Cholecalciferol (vitamin D3) is the form of vitamin D that comes from sun exposure, dietary supplements, and some foods. It aids in the absorption of calcium and phosphorus, which are essential for healthy bones and teeth.

Deficiency of this nutrient can lead to rickets in children and osteomalacia in adults, which causes softened and weakened bones. Low levels can also increase the risk of heart disease and cancer.

It May Prevent Certain Types of Cancer

Studies have shown that people who are deficient in vitamin D3 may have a higher risk of certain cancers, including skin, colorectal, and prostate cancer. The vitamin D hormone calcitriol inhibits tumor growth, increases differentiation and apoptosis, and decreases proliferation, so boost your health with Vitamin D3.

Epidemiological studies have linked low levels of 25-hydroxyvitamin D (25(OH)D), a measure of vitamin D3 in the blood, with an increased risk of cancers including breast, melanoma, prostate, and colon. Vitamin D3 is also thought to prevent cancer through its anti-inflammatory effects.

A recent clinical trial called VITAL found that a high dose of vitamin D3 supplementation, at 4,000 IU per day, reduced the incidence of metastatic colorectal cancer in 139 patients who had already been treated with chemotherapy. The benefits were most noticeable in patients aged 70 and over and those who started the therapy before their cancer diagnosis. Despite this, further research is needed before it’s recommended that everyone routinely takes high doses of vitamin D3 to prevent advanced cancers.

It May Lower the Risk of Rheumatoid Arthritis

Vitamin D, a secosteroid hormone, promotes healthy bones, cancer prevention, and a robust immune system. Its benefits include calcium absorption, which helps strengthen teeth and bones, and bone remodeling, which allows the body to remove old and soft bones and replace them with new, firmer ones.

Those with rheumatoid arthritis often have lower levels of vitamin D than the general population, and low D levels are linked to a higher risk for the condition. However, researchers now say that maintaining proper vitamin D levels can prevent the onset of rheumatoid arthritis, according to a recent study published in Autoimmunity.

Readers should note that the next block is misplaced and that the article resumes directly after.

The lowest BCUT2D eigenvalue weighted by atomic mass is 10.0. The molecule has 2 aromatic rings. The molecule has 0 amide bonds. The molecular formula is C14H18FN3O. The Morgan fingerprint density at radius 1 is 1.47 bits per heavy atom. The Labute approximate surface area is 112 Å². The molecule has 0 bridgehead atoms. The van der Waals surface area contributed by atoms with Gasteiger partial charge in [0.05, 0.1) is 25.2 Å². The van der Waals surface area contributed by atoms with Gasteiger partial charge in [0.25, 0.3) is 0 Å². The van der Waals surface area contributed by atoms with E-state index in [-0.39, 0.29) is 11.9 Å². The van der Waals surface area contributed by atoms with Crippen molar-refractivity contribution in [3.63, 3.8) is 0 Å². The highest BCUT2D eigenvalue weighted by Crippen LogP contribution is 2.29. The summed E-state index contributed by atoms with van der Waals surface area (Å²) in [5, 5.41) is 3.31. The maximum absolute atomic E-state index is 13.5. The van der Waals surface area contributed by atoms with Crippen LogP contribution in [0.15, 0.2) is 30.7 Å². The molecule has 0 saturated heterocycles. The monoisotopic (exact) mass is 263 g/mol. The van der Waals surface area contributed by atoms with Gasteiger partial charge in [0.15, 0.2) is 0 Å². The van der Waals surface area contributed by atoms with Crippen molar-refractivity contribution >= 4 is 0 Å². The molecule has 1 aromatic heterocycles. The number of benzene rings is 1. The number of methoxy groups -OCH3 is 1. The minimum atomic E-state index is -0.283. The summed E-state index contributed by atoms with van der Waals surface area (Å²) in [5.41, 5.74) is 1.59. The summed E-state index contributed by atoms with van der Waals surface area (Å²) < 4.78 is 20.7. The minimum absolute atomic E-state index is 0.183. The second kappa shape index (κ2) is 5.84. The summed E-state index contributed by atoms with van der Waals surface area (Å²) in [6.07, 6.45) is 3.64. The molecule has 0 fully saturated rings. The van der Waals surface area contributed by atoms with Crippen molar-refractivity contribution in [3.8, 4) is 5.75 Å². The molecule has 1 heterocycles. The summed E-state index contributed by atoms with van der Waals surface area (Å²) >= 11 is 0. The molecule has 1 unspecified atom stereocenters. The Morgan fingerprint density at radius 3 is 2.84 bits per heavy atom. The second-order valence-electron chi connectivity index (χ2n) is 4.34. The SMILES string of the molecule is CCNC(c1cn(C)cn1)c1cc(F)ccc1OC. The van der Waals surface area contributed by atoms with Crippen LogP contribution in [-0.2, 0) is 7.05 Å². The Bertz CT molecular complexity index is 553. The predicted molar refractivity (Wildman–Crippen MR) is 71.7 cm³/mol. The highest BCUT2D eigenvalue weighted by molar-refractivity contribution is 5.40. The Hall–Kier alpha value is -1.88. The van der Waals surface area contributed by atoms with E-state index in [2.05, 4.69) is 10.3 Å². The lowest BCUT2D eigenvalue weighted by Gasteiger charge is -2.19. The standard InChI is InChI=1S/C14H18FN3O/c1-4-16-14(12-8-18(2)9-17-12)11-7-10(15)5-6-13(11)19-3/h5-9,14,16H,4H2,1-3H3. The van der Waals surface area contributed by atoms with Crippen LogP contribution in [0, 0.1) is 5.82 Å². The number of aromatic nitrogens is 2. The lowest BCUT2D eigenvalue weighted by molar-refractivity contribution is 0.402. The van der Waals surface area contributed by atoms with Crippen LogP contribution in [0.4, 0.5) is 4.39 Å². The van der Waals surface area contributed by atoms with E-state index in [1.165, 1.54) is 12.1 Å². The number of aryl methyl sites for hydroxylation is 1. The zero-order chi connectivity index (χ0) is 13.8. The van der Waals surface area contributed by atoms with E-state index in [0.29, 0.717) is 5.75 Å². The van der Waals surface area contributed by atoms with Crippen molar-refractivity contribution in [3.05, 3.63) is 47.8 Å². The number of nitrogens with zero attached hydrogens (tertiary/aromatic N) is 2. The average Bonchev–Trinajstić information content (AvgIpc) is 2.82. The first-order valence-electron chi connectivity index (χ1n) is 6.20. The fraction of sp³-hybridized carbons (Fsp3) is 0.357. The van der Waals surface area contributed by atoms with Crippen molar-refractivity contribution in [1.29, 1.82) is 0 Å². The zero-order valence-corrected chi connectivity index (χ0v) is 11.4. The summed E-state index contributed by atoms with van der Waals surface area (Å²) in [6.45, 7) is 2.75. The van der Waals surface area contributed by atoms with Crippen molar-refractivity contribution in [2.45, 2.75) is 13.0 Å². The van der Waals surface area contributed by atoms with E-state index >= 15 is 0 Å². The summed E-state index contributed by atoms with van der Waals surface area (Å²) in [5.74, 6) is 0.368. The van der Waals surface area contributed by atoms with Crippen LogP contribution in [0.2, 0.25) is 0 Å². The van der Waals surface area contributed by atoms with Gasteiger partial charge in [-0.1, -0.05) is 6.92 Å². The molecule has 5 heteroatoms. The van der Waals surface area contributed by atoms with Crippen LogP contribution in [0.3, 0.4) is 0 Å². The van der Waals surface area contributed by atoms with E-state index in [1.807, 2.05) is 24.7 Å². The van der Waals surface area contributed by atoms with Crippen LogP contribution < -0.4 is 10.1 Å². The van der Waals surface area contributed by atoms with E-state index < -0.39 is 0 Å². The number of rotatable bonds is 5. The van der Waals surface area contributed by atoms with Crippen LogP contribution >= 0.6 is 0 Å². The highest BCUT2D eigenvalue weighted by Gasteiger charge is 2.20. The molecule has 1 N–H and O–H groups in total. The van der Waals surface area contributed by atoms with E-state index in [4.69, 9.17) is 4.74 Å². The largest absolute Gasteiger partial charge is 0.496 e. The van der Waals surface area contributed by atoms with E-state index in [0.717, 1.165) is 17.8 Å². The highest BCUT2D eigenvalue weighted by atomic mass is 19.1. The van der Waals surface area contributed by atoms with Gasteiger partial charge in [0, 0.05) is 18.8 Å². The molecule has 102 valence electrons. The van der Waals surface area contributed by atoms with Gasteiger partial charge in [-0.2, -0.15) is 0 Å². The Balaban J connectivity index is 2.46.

During the study, scientists discovered that adding vitamin D to joint fluid samples from inflamed joints had only limited anti-inflammatory effects. The memory T cells in the inflamed joint fluid were not responsive to vitamin D. If these cells could be made responsive, the researchers believe that regular vitamin D supplementation would help prevent rheumatoid arthritis flare-ups.

It May Improve Brain Function

Vitamin D3 (cholecalciferol) can pass the blood-brain barrier, and its receptors are widely distributed in the brain. The vitamin has been shown to improve cognitive function in rats with UCMS-induced cognitive impairment and may also reduce oxidative stress.

In people, a Tufts University study found that higher Vitamin D levels in some brain regions were associated with less decline in cognitive function over time. However, the study was observational, and more research is needed to confirm a direct cause-and-effect relationship between Vitamin D3 levels in the brain and cognitive function.

Many older adults have Vitamin D deficiency due to limited sun exposure and a lack of foods fortified with the vitamin. Adding more sources of Vitamin D3 to the diet is an easy way to help prevent cognitive decline and possibly prevent dementia. The best source of Vitamin D is the sun. It’s important to talk with your doctor before starting any new supplement.

It May Strengthen Teeth and Bones

Vitamin D3 helps your body absorb calcium, vital for healthy bones and teeth. Vitamin D deficiency can lead to tooth decay and gum disease, according to a 2011 study published in The Journal of the Tennessee Dental Association. Vitamin D3 may also strengthen your immune system, reducing the risk of infections and allergies. People with lower levels of Vitamin D are more likely to develop an allergy, according to a 2019 review published in The British Medical Journal, so getting plenty of sunshine might help prevent seasonal or year-round allergies.

Although the benefits of Vitamin D3 are many, it is essential to remember that this nutrient does not cure all diseases and can only improve your health when paired with a balanced diet. In addition, too much Vitamin D can raise your blood pressure. Speak with your doctor to find out how much Vitamin D you need. You can get this essential nutrient in supplement form, as well as in animal-based foods and fortified products.